- had clear window AND mesh window for nice day/rainy day options.
- It collapsed pretty flat, but didn’t go through smaller, non-standardized doorways, so check measurements.
- Still had parts on Burley for when I lost the second set of harness straps - easy to replace.
- Doubled as a jogger. This is great when you get to destination but want to keep kid in stroller set up/take in grocery hauler for easier transfer. While you may not be a runner, it’s good to have the jogger set just for this. also think farmer’s market. (now we don’t use a car, I’m actually sad I sold it. lol)
- easy to hitch/unhitch. we had an extra for 2nd bike too.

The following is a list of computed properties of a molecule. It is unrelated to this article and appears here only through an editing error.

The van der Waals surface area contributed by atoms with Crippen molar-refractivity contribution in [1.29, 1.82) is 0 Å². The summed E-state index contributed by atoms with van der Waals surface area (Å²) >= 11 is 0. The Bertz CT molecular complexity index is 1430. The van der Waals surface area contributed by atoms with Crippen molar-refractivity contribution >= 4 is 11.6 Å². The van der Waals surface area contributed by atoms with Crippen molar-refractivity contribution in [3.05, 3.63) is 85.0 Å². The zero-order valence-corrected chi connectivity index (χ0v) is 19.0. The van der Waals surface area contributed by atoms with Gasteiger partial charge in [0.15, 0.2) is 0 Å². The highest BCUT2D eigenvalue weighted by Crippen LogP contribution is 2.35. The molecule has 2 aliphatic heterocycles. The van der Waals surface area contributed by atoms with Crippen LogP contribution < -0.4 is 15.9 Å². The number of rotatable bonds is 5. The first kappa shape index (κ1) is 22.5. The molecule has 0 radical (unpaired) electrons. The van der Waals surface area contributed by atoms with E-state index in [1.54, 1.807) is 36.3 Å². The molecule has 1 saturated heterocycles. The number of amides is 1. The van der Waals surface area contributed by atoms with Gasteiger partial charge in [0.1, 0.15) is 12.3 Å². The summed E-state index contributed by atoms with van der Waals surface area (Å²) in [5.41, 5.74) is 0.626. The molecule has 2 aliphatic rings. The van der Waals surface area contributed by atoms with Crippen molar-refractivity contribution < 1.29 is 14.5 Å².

Years ago, we used a Burley for the same purpose. We used it with both our single bikes and our tandem. Ours had cloth bottom and sides, with a very sturdy aluminum frame. It was fairly light for what it was.
I recommend two wheels for stability. We could lay the bike over on its side and the trailer would stay upright.
Burleys (pre-2004) are amazing. Stout, well engineered and built right down the road in the USofA. I have no experience with the Asian Burleys made since 2004, but the old ones are indestructible (except the canvas eventually wears through). Kids, groceries, equipment, trees, anything, really. Cheap on Craigslist. Look for the round-tube models.
I will recommend you to get Burley D Lite(X). With double capacity, this queen of comfort comes standard with features like reclining seats, premium seat pads, adjustable suspension, full-length tinted windows, aggressive-tread 20″ tires, and easy-to-use quick receivers that make transitioning from trailer to stroller the easiest we’ve ever seen.